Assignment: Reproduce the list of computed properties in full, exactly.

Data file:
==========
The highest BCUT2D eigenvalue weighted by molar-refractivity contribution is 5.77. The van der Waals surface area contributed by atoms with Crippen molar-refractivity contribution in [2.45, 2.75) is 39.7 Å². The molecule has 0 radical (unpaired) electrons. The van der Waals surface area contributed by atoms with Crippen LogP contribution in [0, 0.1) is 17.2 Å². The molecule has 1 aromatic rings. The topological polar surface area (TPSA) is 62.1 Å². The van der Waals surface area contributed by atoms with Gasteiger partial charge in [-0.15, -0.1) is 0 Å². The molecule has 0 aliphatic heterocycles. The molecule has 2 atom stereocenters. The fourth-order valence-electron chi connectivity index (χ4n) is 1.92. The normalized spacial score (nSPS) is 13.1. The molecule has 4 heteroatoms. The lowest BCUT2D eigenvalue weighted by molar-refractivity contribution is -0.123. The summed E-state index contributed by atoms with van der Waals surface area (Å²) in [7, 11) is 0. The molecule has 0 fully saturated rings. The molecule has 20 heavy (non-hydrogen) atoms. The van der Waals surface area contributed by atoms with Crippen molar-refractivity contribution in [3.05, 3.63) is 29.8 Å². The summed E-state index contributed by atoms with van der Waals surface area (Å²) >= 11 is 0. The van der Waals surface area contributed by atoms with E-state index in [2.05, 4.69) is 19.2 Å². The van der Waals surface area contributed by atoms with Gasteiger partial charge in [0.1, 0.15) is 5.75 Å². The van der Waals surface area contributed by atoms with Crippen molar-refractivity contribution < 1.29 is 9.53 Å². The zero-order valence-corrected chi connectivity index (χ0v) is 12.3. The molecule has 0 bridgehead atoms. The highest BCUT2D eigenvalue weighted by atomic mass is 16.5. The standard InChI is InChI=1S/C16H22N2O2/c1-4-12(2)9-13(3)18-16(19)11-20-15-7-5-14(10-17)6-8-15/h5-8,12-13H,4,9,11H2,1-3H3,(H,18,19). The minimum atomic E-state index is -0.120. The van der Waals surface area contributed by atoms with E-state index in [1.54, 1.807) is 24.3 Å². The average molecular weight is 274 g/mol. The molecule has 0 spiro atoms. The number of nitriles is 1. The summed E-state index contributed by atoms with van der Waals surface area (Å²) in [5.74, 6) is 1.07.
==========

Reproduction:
The highest BCUT2D eigenvalue weighted by molar-refractivity contribution is 5.77. The van der Waals surface area contributed by atoms with Crippen molar-refractivity contribution in [2.45, 2.75) is 39.7 Å². The molecule has 0 radical (unpaired) electrons. The van der Waals surface area contributed by atoms with Crippen LogP contribution in [0, 0.1) is 17.2 Å². The molecule has 1 aromatic rings. The topological polar surface area (TPSA) is 62.1 Å². The van der Waals surface area contributed by atoms with Gasteiger partial charge in [-0.15, -0.1) is 0 Å². The molecule has 0 aliphatic heterocycles. The molecule has 2 atom stereocenters. The fourth-order valence-electron chi connectivity index (χ4n) is 1.92. The normalized spacial score (nSPS) is 13.1. The molecule has 4 heteroatoms. The lowest BCUT2D eigenvalue weighted by molar-refractivity contribution is -0.123. The summed E-state index contributed by atoms with van der Waals surface area (Å²) in [7, 11) is 0. The molecule has 0 fully saturated rings. The molecule has 20 heavy (non-hydrogen) atoms. The van der Waals surface area contributed by atoms with Crippen molar-refractivity contribution in [3.05, 3.63) is 29.8 Å². The summed E-state index contributed by atoms with van der Waals surface area (Å²) >= 11 is 0. The van der Waals surface area contributed by atoms with E-state index in [2.05, 4.69) is 19.2 Å². The van der Waals surface area contributed by atoms with Gasteiger partial charge in [0.1, 0.15) is 5.75 Å². The van der Waals surface area contributed by atoms with Crippen molar-refractivity contribution < 1.29 is 9.53 Å². The zero-order valence-corrected chi connectivity index (χ0v) is 12.3. The molecule has 0 bridgehead atoms. The highest BCUT2D eigenvalue weighted by atomic mass is 16.5. The standard InChI is InChI=1S/C16H22N2O2/c1-4-12(2)9-13(3)18-16(19)11-20-15-7-5-14(10-17)6-8-15/h5-8,12-13H,4,9,11H2,1-3H3,(H,18,19). The minimum atomic E-state index is -0.120. The van der Waals surface area contributed by atoms with E-state index in [1.54, 1.807) is 24.3 Å². The average molecular weight is 274 g/mol. The molecule has 0 spiro atoms. The number of nitriles is 1. The summed E-state index contributed by atoms with van der Waals surface area (Å²) in [5.74, 6) is 1.07.